In 2022, herb traders called for more support for their profession and their markets. The Traditional Health Practitioners Act of 2007 did little other than officially recognize the practice of traditional medicine, as reported by New Frame. They need better places to work and more space to practice, especially in markets where their patients often meet them. New Frame quotes a healer named Majozi, who talks about the need to focus on African traditions and fitting legislation to the people who exist under it. Majozi says,
“We’ve been waiting for progress and development in this market for years now. We don’t know if it will ever change. We depend on ourselves now. We have created alternatives and solutions on our own because if we wait for the municipality to do it, we will wait until we retire. From collecting R20 from each table each day, we are able to pay for more security and sanitisers for the market. The government’s approach needs to focus more now on developing an African-based system that will be on par with the conventional healthcare system and in accordance with the local realities pertaining to traditional medicine, especially in urban areas such as Durban.”
Healers account for 80% of all healthcare in South Africa, according to the World Health Organization. The Herb market supplies a steady supply of medicine, as it's open every day and is one of the largest herb markets in South Africa. But the heat, overcrowded conditions, and lack of hygiene measures mean the healers and vendors who operate in the informal economy can't serve their community as well as possible.
M21D and Warwick Junction
Asiye eEtafuleni states its goals as "Working to achieve spatial justice and equitable access to sustainable livelihoods for informal workers in urban public space." M21D agrees. We're enthusiastic to continue research into Warwick Junction as an example of system and spatial design that supports individual and local communities.
28 March 2021: A bridge that connects Julius Nyerere street to the herb market. Photographer: Mlungisi Mbele.
What happens when community-led design receives institutional support
The junction began around 1910 as a market space used by Indian and Black traders during apartheid when Indian and African-owned buses were not allowed access to the inner city. The World Resource Institute writes that the structure "was intentionally designed to discourage movement, enabling local authorities to close off the city to non-whites living on the periphery at a moment's notice." Police harassed traders, confiscated goods, and prevented vendors from stopping on paths to trade. “The inner city was primarily for white people,” said Richard Dobson, co-founder of the non-profit Asiye eTafuleni (AeT). “There was actually a real, real blind spot to servicing any of those communities—particularly if they weren't white.” The suffering of the junction also reflected the apartheid government's disdain for informal economies. It was not until 1994, following the election of the first South African democratic government, that new mandates supported informal trade.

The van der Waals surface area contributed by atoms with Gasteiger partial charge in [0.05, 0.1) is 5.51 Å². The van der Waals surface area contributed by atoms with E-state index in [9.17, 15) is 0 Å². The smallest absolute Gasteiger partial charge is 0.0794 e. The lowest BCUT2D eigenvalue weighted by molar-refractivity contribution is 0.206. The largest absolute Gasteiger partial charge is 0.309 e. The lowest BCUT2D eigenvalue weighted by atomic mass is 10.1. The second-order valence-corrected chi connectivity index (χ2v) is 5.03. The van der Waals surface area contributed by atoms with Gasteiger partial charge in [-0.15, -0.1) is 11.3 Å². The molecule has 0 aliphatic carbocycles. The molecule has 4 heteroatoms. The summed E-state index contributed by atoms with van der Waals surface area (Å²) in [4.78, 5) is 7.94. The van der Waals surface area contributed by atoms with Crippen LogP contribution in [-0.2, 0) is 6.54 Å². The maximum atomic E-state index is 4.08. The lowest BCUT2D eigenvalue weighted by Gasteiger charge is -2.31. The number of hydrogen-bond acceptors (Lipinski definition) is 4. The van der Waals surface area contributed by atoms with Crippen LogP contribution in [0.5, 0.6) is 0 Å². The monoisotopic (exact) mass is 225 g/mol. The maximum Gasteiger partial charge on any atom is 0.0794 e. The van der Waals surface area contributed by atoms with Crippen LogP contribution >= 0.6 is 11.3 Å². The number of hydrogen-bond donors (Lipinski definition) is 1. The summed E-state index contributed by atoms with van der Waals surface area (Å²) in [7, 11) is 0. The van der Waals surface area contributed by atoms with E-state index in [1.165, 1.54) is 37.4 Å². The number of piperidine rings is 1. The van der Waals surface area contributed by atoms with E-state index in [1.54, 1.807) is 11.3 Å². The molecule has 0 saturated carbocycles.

The eThekwini Municipality, in charge of the area where the junction stands, began an urban renewal project to reverse "the decades racist urban design, disinvestment and neglect." This was a design problem with a design solution. Instead of heavy policing, the municipality focused on improving safety. It launched an area-based management initiative that protects and encourages Warwick Junction. The initiative observed the daily activities in the junction, watched how vendors operated, and where customers walked. The team talked with people about needs and funneled this research to the design team, which created new models for vendor stalls. Participedia writes that the 2001 initiative provided better protection from weather and storage facilities, which allowed vendors to sell higher-valued goods and greater quantities. The “bottom-up momentum”, combined with infrastructure improvements like widened pavements and storage facilities, has translated into bustling markets with a constant flow of commuters shuffling between traders’ stalls. Project for Public Space reports, since the initiative, "there has been a surge of energy and community activism amongst the area’s informal traders." The city spent time to listen to those working in the junction before offering its support.